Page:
From a distance it appears to the visitor as a romantic Gothic castle from the Middle Ages. However, it was built between 1793 and 1801 at the time when the era of construction of the formidable and fortified castles in Germany was ended a few centuries ago. William IX, Landgrave of Hesse-Kassel, inspired by the medieval romance, commissioned the architect Heinrich Christoph Jussow build the castle, which can be compared with the English medieval palaces.
The castle was served as a residence for William IX and his mistress Caroline of Schlotheim. And after his death on February, 27, 1821, William IX was buried in the chapel of the castle.
The castle of Löwenburg looks like a real castle, but in fact it is not anything like that.
It is an imitation of a medieval knight's castle, the romantic image of the ancient ruins that had been destroyed at the design stage, so that everything was "as though in fact". However, the art historical value of the castle in German culture is very high. Many argue that it is here that history began Gothic Revival in Germany, because the castle is the first monumental building after a long time in this style.
For the implementation ideas of William IX, the architect had to go to England for a more detailed study of the English romantic ruins of fortresses, and plan of construction of magnificent Lowenburg and the surrounding garden.
The whole complex is a beautiful garden in the English style, with thematic branches. This is the first such facilities in Europe. In the garden you can see fake aqueducts of Rome, fake temples of Greece and actually fake castle ruins.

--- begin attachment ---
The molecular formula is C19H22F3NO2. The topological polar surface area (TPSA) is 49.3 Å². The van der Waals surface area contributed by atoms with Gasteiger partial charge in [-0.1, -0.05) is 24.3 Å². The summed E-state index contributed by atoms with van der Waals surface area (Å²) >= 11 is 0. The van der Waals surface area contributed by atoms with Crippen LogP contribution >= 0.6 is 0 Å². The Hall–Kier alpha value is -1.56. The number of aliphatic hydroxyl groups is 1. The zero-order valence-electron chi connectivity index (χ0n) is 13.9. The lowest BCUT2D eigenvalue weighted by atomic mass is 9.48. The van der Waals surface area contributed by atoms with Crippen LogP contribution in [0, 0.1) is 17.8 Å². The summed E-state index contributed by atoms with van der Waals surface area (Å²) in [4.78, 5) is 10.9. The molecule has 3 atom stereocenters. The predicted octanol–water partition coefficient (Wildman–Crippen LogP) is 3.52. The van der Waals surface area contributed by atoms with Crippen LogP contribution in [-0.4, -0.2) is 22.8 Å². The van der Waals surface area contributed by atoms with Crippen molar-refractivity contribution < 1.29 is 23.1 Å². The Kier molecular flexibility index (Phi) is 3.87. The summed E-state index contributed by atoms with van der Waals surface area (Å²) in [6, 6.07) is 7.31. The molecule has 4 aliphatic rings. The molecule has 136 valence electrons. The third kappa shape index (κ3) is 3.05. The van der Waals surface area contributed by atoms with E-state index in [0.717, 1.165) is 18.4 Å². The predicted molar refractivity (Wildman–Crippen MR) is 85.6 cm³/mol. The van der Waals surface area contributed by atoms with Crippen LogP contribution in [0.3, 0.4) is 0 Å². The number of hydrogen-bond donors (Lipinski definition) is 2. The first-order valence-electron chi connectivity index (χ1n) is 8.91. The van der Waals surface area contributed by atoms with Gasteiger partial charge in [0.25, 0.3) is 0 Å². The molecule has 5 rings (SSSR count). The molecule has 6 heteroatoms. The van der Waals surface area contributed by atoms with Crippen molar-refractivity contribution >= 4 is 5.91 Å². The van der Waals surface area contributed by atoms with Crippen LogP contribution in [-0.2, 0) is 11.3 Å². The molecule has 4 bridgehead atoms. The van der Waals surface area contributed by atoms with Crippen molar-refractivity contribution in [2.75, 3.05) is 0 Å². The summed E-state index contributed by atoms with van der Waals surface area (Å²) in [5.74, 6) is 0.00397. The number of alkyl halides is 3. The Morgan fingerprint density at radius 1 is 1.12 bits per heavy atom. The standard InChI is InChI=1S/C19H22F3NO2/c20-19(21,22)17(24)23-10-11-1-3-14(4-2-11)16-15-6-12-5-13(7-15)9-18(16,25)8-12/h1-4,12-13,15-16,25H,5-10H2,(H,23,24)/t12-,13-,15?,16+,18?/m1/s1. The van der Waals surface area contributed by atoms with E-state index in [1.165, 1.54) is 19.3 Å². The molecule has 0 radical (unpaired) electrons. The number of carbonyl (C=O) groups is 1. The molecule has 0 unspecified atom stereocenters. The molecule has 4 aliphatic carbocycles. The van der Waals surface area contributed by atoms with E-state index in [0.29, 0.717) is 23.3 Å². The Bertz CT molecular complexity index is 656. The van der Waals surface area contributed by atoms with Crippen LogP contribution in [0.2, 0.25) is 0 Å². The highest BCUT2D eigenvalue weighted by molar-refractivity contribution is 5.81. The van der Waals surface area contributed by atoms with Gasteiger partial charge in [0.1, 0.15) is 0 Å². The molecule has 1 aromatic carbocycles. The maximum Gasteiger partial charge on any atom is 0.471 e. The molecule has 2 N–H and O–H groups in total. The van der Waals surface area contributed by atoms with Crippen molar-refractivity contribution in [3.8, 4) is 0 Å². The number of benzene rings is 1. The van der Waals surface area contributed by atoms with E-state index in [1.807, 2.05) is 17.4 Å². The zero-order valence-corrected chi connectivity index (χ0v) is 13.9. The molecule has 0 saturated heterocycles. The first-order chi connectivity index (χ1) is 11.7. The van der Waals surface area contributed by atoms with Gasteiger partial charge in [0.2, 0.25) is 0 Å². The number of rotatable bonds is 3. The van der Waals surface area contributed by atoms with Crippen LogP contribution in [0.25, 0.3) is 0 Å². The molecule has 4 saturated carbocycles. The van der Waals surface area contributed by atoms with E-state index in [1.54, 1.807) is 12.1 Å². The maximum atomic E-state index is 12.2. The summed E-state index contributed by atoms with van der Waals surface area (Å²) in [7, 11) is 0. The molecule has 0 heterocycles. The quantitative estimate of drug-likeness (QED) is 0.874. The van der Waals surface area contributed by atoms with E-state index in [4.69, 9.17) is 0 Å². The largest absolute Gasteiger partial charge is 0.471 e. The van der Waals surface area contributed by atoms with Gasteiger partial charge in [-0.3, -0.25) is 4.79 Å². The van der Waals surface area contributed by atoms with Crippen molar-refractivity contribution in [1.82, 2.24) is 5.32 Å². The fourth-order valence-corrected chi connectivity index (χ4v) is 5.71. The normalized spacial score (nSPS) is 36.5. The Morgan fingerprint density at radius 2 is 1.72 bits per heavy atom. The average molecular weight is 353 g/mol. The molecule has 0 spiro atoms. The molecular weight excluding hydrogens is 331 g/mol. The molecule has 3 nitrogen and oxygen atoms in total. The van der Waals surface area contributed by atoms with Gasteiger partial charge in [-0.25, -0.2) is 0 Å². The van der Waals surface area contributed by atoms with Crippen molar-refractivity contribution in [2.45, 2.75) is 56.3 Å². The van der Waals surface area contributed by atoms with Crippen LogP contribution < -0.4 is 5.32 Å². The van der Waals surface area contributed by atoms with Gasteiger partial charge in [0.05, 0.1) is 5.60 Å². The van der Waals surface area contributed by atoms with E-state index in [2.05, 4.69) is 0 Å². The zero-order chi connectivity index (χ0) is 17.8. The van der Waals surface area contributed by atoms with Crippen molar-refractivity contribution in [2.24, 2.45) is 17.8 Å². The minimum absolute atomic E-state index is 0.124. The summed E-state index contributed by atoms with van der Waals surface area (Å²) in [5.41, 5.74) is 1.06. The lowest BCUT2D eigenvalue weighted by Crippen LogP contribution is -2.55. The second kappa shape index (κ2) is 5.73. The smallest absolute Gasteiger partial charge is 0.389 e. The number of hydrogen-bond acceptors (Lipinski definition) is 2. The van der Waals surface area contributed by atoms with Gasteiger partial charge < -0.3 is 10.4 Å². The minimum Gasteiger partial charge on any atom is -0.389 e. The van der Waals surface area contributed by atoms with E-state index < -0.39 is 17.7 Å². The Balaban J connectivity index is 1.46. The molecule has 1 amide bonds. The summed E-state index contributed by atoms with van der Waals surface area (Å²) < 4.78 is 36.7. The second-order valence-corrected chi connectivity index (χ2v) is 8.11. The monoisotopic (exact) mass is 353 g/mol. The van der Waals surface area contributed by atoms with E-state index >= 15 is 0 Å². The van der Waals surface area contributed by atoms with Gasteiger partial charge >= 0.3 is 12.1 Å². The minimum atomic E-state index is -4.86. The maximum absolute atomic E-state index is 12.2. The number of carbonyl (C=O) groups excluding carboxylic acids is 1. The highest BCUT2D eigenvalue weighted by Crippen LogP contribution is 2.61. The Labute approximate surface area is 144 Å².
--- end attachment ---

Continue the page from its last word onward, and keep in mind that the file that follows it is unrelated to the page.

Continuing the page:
Around a quadrangular yard there are grouped buildings, which just had to be present in every medieval castle. Among of these constructions there are the main tower, the gates and the open gallery. Outside the castle is surrounded by a moat, and you can get to it through the drawbridge.
The inner atmosphere of the castle is also unique. Here you can find the original medieval furniture, altar slabs, weapons and armor on the walls, tables for games, statues of bronze and stained glass windows. Most rooms and parts of Löwenburg is opened to tourists. Next to the building there is armory of weapons and armor 16-17 centuries, as well as the chapel with the tomb of the founder.
In 1945, in the World War II, the city of Kassel, as an important military industrial city was bombed by Royal Air Force. As a result of these bombing, Löwenburg was largely destroyed (there was only a stair tower with some remains of the walls). There was also damaged most of the plants of the park. Therefore, the castle was subjected to a serious reconstruction in the postwar years.
Currently, Löwenburg is one of the most popular tourist attractions in Germany and Kassel.
The castle is also called by the Disneyland of its time, because in most Walt Disney cartoons about the Middle Ages, it was used by the prototype of the castle. Tourist route through the city of Kassel, and in particular, through Löwenburg is called "German way of fairy tales". This is one of the most popular routes in Germany.